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Laboratory errors in transfusion 2020

Anne Lockhart, IBMS representative on the Serious Hazards of Transfusion (SHOT) steering group, explains the latest annual report.

SHOT is the United Kingdom’s independent, professionally led haemovigilance scheme. Since 1996, SHOT has collected and analysed anonymised information reported in the UK about serious adverse reactions and other serious adverse events related to blood transfusion. The annual SHOT report for incidents reported in 2019 has now been published. Haemovigilance reporting in the UK continues to increase year on year, with a total of 4248 reports being received.

In 2019, 2.3 million blood components were issued in the UK. Transfusion in the UK is generally safe, with the risk of serious harm being one in 17,884 and death one in 135,705 transfused components in the UK. Non-infectious complications, especially operational procedural errors and those related to transfusion decisions, continue to be the most common causes of transfusion-related deaths in the UK. Delays in transfusion and pulmonary complications (mainly transfusion-associated circulatory overload (TACO)) were the main causes of reported transfusion-related deaths in 2019.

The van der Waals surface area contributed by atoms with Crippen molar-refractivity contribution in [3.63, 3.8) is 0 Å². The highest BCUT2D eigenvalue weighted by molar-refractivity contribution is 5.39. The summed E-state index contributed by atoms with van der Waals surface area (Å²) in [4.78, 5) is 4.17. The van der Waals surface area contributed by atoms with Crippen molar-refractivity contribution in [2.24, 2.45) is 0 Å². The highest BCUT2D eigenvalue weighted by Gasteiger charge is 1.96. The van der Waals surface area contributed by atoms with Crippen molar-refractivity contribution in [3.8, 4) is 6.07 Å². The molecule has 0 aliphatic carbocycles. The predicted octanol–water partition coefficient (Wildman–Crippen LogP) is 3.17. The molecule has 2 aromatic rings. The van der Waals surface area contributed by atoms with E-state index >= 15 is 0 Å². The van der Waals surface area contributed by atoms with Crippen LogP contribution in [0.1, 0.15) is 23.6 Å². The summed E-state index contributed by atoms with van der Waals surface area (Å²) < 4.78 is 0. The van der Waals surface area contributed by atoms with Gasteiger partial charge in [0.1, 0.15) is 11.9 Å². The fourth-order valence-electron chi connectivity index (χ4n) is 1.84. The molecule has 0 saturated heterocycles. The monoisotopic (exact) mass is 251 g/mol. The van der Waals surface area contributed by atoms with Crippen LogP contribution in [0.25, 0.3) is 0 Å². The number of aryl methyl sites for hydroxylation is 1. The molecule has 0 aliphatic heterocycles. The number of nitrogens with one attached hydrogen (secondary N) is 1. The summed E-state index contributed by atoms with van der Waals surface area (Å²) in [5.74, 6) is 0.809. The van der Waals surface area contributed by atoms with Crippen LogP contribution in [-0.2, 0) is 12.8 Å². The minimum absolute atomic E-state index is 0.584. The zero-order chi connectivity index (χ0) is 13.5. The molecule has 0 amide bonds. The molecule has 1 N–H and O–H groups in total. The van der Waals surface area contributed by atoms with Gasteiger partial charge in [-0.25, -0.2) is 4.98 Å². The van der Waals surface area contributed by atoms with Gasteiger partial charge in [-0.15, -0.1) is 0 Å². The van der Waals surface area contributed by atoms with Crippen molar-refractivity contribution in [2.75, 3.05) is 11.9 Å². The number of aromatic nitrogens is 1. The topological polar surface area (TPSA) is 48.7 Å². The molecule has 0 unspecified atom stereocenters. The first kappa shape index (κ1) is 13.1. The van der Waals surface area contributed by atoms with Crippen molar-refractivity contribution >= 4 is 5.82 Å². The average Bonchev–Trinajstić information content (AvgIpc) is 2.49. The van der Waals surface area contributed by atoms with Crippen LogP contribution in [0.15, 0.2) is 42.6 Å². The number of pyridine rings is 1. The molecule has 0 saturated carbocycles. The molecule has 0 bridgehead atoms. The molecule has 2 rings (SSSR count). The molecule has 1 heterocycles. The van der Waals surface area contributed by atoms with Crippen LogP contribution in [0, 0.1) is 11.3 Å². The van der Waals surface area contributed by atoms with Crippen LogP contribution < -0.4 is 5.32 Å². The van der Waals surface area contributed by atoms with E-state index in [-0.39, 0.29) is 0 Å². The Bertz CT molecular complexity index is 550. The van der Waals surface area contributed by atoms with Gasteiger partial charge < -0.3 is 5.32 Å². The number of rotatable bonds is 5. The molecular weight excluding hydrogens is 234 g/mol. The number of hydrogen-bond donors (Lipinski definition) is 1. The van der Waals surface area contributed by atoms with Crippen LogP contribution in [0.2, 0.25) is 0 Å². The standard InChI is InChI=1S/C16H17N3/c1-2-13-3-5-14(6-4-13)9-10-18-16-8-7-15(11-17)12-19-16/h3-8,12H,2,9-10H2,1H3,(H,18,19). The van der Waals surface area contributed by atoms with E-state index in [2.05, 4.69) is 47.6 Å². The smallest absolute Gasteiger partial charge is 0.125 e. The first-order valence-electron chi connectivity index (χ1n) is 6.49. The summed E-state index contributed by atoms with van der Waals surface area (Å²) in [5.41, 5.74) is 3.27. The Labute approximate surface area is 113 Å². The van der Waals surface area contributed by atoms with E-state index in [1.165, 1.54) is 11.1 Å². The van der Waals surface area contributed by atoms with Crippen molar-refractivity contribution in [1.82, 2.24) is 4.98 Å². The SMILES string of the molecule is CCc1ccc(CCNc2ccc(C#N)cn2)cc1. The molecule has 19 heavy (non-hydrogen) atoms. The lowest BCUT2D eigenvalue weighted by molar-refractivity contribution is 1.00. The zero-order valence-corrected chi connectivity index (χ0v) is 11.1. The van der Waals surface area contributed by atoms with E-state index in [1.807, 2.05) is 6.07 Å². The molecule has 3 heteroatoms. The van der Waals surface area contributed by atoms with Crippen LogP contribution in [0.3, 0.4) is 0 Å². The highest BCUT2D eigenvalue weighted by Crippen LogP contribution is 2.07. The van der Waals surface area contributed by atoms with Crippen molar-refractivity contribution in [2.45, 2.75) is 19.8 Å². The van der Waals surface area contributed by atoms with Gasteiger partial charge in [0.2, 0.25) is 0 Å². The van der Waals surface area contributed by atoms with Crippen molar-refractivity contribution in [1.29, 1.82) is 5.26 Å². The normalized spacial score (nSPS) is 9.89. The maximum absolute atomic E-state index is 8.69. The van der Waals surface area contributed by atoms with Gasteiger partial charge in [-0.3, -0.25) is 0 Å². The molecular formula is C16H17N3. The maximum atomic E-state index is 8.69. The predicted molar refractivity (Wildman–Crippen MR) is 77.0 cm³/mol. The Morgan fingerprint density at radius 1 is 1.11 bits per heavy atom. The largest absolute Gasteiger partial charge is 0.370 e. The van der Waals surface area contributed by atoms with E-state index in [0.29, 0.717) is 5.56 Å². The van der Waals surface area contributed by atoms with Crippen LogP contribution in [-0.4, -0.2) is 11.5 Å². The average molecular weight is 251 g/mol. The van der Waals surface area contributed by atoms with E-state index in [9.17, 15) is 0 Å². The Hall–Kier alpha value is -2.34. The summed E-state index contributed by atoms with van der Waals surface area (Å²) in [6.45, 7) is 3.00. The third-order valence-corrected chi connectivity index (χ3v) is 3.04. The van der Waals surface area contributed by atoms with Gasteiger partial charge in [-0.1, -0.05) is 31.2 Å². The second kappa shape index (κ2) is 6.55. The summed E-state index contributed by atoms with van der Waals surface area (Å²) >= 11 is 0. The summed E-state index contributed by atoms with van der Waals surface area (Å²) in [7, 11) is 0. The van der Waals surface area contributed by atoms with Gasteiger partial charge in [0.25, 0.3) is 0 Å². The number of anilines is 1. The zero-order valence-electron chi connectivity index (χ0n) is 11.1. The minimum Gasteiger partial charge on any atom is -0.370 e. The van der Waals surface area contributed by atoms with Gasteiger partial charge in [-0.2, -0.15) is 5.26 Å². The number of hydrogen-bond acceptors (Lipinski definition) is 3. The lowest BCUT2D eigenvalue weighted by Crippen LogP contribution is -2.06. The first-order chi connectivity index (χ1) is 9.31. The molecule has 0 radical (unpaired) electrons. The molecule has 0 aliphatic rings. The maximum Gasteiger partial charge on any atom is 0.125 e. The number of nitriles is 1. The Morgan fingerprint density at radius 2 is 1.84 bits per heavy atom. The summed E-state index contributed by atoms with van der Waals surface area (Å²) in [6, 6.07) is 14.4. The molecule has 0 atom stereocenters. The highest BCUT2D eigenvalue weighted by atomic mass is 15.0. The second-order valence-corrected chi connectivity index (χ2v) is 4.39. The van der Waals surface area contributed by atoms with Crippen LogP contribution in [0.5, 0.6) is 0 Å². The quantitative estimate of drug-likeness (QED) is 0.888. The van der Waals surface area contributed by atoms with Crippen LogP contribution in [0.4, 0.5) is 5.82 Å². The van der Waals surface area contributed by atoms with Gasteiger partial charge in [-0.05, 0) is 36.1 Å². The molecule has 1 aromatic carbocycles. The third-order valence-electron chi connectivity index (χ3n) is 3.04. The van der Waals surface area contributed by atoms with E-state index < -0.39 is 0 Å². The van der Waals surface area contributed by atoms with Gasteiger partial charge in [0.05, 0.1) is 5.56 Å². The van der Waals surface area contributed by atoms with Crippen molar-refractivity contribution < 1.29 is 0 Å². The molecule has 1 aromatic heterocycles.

“Transfusion in the UK is generally safe, with the risk of serious harm being one in 17,884”

Laboratory errors

Laboratory errors occurred at different stages of the transfusion process. In 2019, the number of events raised to SHOT by the laboratory accounted for 796/3397 (23.4%) of all accepted reports, which is a reduction in the reports submitted in 2018 (885/3326 (26.6%)). 

Nearly half of the reports submitted (373/796) were related to component labelling, availability and handling and storage errors. The number of handling and storage error (HSE) reports has almost doubled from 69/530 (13.0%) in 2018 to 107/495 (21.6%) in 2019. The highest proportion of errors occur within the IBCT-specific requirements not met (SRNM) category, with testing errors within this category showing a marked increase from 45/114 (39.5%) in 2018 to 80/157 (51.0%) in 2019. It is apparent from the errors being reported that previous SHOT recommendations do not seem to have been embedded within laboratory culture. 

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Picture Credit | Science Photo Library

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